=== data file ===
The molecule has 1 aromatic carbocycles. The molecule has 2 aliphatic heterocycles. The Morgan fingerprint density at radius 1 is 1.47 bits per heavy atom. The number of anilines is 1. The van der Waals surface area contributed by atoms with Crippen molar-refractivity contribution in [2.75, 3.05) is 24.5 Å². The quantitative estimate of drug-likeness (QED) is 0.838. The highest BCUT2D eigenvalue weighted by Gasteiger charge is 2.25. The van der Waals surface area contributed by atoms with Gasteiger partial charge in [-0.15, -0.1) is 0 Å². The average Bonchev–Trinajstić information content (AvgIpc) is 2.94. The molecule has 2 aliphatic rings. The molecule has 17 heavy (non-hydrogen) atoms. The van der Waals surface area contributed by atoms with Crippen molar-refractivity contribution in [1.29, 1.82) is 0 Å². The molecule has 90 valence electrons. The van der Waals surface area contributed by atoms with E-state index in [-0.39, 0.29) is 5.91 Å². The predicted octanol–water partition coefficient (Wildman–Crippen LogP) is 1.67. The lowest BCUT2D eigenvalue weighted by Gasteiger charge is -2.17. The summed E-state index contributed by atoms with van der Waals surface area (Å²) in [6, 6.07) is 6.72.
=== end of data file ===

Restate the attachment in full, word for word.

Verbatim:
The molecule has 1 aromatic carbocycles. The molecule has 2 aliphatic heterocycles. The Morgan fingerprint density at radius 1 is 1.47 bits per heavy atom. The number of anilines is 1. The van der Waals surface area contributed by atoms with Crippen molar-refractivity contribution in [2.75, 3.05) is 24.5 Å². The quantitative estimate of drug-likeness (QED) is 0.838. The highest BCUT2D eigenvalue weighted by Gasteiger charge is 2.25. The van der Waals surface area contributed by atoms with Gasteiger partial charge in [-0.15, -0.1) is 0 Å². The average Bonchev–Trinajstić information content (AvgIpc) is 2.94. The molecule has 2 aliphatic rings. The molecule has 17 heavy (non-hydrogen) atoms. The van der Waals surface area contributed by atoms with Crippen molar-refractivity contribution in [1.29, 1.82) is 0 Å². The molecule has 90 valence electrons. The van der Waals surface area contributed by atoms with E-state index in [-0.39, 0.29) is 5.91 Å². The predicted octanol–water partition coefficient (Wildman–Crippen LogP) is 1.67. The lowest BCUT2D eigenvalue weighted by Gasteiger charge is -2.17. The summed E-state index contributed by atoms with van der Waals surface area (Å²) in [6, 6.07) is 6.72.